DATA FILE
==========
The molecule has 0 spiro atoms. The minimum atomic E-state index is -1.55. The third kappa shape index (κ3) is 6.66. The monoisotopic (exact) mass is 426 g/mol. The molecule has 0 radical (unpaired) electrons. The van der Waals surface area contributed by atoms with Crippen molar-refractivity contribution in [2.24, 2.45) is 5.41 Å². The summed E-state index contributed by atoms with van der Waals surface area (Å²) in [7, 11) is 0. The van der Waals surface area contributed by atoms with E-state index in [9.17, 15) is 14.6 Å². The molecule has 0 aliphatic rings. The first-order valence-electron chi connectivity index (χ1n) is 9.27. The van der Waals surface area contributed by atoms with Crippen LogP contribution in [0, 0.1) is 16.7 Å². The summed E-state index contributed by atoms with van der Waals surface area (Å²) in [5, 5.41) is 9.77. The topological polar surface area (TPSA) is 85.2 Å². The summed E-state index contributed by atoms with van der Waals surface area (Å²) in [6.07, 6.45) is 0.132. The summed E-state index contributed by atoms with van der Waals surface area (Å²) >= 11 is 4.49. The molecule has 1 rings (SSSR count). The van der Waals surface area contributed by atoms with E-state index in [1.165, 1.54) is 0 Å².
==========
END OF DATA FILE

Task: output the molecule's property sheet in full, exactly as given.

The molecule has 0 spiro atoms. The minimum atomic E-state index is -1.55. The third kappa shape index (κ3) is 6.66. The monoisotopic (exact) mass is 426 g/mol. The molecule has 0 radical (unpaired) electrons. The van der Waals surface area contributed by atoms with Crippen molar-refractivity contribution in [2.24, 2.45) is 5.41 Å². The summed E-state index contributed by atoms with van der Waals surface area (Å²) in [7, 11) is 0. The van der Waals surface area contributed by atoms with E-state index in [9.17, 15) is 14.6 Å². The molecule has 0 aliphatic rings. The first-order valence-electron chi connectivity index (χ1n) is 9.27. The van der Waals surface area contributed by atoms with Crippen LogP contribution in [0, 0.1) is 16.7 Å². The summed E-state index contributed by atoms with van der Waals surface area (Å²) in [5, 5.41) is 9.77. The topological polar surface area (TPSA) is 85.2 Å². The summed E-state index contributed by atoms with van der Waals surface area (Å²) in [6.07, 6.45) is 0.132. The summed E-state index contributed by atoms with van der Waals surface area (Å²) >= 11 is 4.49. The molecule has 1 rings (SSSR count). The van der Waals surface area contributed by atoms with E-state index in [1.165, 1.54) is 0 Å².